Once the aircraft has landed, the maintenance technician installs a test unit by plugging into the RS-232 interface 124 or alternative digital interface and by directing the CPU 128 to read out the contents of memory 131. The data obtained by the data latches during each of the periods of flight is compared to determine if during one or more of those periods one of the antennas was operating while the other was not. In this manner, the technician is immediately apprised of the fact that there is an intermittent failure presumably at the low temperature portions at high altitude if in fact a temperature fluctuation has caused the failures.

An alternative method of connecting the data latches to a single DPSK demodulator and decoder unit is provided by connecting data latch 122 and 123 to the video processor stage of the diversity transponder and providing for a readout and reset of the latches at a timed interval. The decoder then functions to enable the latches to input data from the video processors.

Additional applications include, but are not limited to, multimode communication systems such as a transmitter-receiver combination utilizing two distinct frequencies to establish positive communications without regard to potential fading effects, and communication systems having different modes of primary communication, for example, a system utilizing groundwave propagation in conjunction with skywave propagation to maintain positive communications.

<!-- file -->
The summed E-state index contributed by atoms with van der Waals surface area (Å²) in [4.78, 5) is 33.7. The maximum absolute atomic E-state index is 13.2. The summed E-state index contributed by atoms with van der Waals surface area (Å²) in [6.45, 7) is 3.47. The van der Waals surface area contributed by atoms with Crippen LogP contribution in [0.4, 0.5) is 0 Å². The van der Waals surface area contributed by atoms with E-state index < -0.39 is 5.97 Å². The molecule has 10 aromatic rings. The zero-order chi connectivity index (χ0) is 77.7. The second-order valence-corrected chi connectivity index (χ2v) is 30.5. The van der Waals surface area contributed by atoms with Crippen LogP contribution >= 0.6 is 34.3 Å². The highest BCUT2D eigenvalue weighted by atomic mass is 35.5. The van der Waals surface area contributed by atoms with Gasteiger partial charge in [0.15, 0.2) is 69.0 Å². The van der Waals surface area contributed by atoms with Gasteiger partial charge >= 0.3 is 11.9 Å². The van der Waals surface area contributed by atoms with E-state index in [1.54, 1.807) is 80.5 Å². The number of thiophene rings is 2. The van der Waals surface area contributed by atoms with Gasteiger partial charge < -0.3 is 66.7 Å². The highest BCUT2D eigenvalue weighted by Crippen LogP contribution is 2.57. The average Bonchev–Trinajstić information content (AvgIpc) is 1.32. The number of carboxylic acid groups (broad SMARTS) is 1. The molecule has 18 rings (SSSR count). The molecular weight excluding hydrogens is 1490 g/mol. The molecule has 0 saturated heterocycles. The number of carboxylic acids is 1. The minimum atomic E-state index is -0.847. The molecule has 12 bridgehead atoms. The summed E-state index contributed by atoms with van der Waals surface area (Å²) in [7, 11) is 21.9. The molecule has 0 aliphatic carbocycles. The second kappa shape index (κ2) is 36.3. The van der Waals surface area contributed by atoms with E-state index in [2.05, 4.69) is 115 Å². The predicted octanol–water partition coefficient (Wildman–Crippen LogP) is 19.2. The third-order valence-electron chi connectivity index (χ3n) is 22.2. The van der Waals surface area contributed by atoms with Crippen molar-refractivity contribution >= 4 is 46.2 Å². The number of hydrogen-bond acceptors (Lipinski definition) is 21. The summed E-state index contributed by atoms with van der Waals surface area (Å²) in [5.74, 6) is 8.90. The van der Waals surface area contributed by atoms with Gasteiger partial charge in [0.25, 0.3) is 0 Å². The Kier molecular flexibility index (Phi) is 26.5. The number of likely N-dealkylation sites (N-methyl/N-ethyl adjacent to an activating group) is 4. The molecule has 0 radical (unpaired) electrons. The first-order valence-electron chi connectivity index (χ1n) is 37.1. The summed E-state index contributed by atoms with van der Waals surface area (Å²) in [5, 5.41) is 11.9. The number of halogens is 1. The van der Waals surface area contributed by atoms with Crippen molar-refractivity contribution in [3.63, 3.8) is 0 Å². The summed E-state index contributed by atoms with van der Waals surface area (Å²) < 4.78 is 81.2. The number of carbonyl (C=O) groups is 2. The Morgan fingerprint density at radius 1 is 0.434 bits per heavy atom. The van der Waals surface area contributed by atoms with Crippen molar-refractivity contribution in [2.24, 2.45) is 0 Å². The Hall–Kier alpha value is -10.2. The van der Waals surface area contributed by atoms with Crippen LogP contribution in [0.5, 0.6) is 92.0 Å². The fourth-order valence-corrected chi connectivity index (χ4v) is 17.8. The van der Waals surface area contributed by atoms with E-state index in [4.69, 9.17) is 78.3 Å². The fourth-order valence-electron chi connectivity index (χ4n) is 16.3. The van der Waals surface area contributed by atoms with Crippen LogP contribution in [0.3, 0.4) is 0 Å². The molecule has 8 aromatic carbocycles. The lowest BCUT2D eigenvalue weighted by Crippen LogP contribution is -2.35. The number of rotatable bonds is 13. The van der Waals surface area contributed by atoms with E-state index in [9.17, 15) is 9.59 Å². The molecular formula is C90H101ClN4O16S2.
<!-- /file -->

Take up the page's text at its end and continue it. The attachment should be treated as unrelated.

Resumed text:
An alternative embodiment in a time diversity apparatus wherein a signal is repeated over and over again to insure positive communication where the present invention is utilized to detect when, if ever, the signal is not properly received. The technician, by utilizing the information gained from the present invention, can then locate and eliminate the source of the failure of communication if it is in fact a structural failure or, at least identify the fading characteristic as that caused by atmospheric disturbance or for other reasons. In this embodiment, only one data latch is required and it is operated at a more frequent time interval relative to the frequency of the repeated transmissions so as to provide a continuous monitoring capability.

Likewise, polarity diversity systems utilize separate antenna receiving structures, although they may be combined in some embodiments and the present invention essentially as described herein can be utilized to detect structural failures in the described manner.

While this invention has been described with reference to an illustrative embodiment, it is not intended that this description be construed in a limiting sense. Various modifications of the illustrative embodiment, as well as other embodiments of the invention, will be apparent to persons skilled in the art upon reference to this description. It is therefore contemplated that the appended claims will cover any such modifications of embodiments as fall within the true scope of the invention.

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U.S. Classification455/226.1, 714/820, 375/347
International ClassificationH04L1/06
Cooperative ClassificationH04L1/06
European ClassificationH04L1/06
Legal Events
Jan 7, 1983ASAssignment
Effective date: 19821221
Effective date: 19821221
Aug 12, 1988FPAYFee payment
Year of fee payment: 4
Sep 11, 1992FPAYFee payment
Year of fee payment: 8
Sep 30, 1996SULPSurcharge for late payment
Sep 30, 1996FPAYFee payment
Year of fee payment: 12
Oct 22, 1996REMIMaintenance fee reminder mailed